as it moves to adopt next year’s budget this June. To combat declining revenue, the council voted earlier this year to place an increase to the hotel tax on the November ballot. Foster City residents will decide whether to tax out-of-town visitors an extra 2 percent to stay at the city’s two hotels, which is expected to generate about $300,000 a year. The city intends to have a fully balanced budget by the end of fiscal year 2012-13 without dipping into its reserves. The Foster City Council meets 6:30 p.m., Monday, City Hall, 620 Foster City Blvd. Foster City.
Bill Silverfarb can be reached by email: silverfarb@smdailyjournal.com or by phone: (650) 3445200 ext. 106.

28

Weekend• April 30 - May 1, 2011

COMICS/GAMES
CROSSwORD PUZZLE
1 11 14 17 19 21 27 22 23 28 33 37 41 43 48 52 55 44 49 53 56 50 38 42 45 29 34 24 20 15 2 3 12 4 5 6

THE DAILY JOURNAL

DOGS OF C-kENNEL®

7 13 16 18

8

9

10

25 30 35 39 40 36

26 31

FRAZZ®

32

46

47 51

54 57

PEARLS BEFORE SwINE®

GET FUZZY®

ACROSS 1 — -de-sac 4 Gleeful shout 7 Early VCR format 11 Coach Parseghian 12 Under the covers 13 Black cat, maybe 14 Collar part 16 Stiff 17 Time periods 18 Green pod 19 — kwon do 20 40-cup brewer 21 Gawked at 24 Quiver contents 27 Monastery dweller 28 “Fatha” Hines 30 Bangkok native 32 Cheerio! (hyph.) 34 — up (come clean) 36 Connections 37 Big scissors 39 Asks for ID 41 “Road movie” locale 42 Hobby, slangily

43 One of the Ponderosa sons 45 Not cool 48 Ink stain 49 Octopus feature 52 Y chromosome carrier 53 A bit pretentious 54 Nose-bag morsel 55 Uncivilized 56 PSAT takers 57 Comic Louis DOwN 1 Knows how 2 Deuterium discoverer 3 Blouse trim 4 Humble 5 Roost sitter 6 Say further 7 Gift tie 8 Bahrain VIP 9 Prefix for “trillion” 10 Even one 12 Wear away 15 Hepburn nickname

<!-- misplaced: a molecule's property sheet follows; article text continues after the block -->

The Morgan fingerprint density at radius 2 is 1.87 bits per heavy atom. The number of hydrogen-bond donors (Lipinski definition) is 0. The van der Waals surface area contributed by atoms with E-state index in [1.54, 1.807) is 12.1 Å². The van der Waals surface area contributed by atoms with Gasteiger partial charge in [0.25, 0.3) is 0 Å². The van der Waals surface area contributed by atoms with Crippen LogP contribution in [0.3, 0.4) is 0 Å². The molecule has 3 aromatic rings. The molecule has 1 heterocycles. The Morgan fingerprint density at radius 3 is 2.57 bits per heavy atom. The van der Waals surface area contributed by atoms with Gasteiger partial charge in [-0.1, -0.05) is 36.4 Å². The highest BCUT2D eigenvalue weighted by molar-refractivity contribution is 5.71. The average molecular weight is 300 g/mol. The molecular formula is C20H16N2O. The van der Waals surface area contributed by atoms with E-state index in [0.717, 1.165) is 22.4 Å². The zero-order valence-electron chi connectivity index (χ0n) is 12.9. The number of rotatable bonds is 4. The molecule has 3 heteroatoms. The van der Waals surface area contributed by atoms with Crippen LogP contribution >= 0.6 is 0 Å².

18 20 21 22 23 24 25 26 29 31 33 35 38 40 42 43 44 46 47 48 49 50 51

Boston Bruin great WWW addresses Poetic adverb Mardi — Thin strip Greek war god Vibrate — dollar Big hairdo NASA destination Made bubbly Like some swimming suits Rifle range command Ottoman title Baseball ploys Jai — Sweetheart PC screen image Run the stereo CEO’s auto, perhaps — Mahal Slip up When Paris sizzles

FRIDAY’S PUZZLE SOLVED

KenKen® is a registered trademark of Nextoy, LLC. ©2011 KenKen Puzzle LLC. All rights reserved. Dist. by UFS, Inc. www.kenken.com

S W U M

P I K E

P I I O E N K I S S C I S C O

A G E D I C N K U N U T OM L O I S O T S

A R B O R

B A L C O N F Y I R E E T H O S

E V E EW R E R E O S E I K S I S E D E G E A R T T O T E P A D E

A N U V A T J E T E O T E N S Y I P E K E D EW

P H R A S E

Q U A I D

T R U L Y

Y E L L

4-30-11 ©2011, United Features Syndicate

PREVIOUS SUDOkU ANSwERS

● ● ●

Each row and each column must contain the numbers 1 through 6 without repeating. The numbers within the heavily outlined boxes, called cages, must combine using the given operation (in any order) to produce the target numbers in the top-left corners. Freebies: Fill in single-box cages with the number in the top-left corner.

Want More Fun and Games?
Jumble Page 2 • La Times Crossword Puzzle Classifieds Drabble & Over the Hedge Comics Classifieds kids Across/Parents Down Puzzle Family Resource Guide

4-30-11

Saturday, April 30, 2011

There is likely to be an upsurge in your ambitions in the near future. Because you know what you want and how to get it, you aren’t likely to trip over any stumbling blocks on your way to sweet success.
TAURUS (April 20-May 20) -- You should be a kind

person, but not to the point of being a patsy or taking a backseat to someone in situations where you should be assertive. Don’t cede your control to anybody else. GEMINI (May 21-June 20) -- A distasteful chore that all of your associates have been dodging might be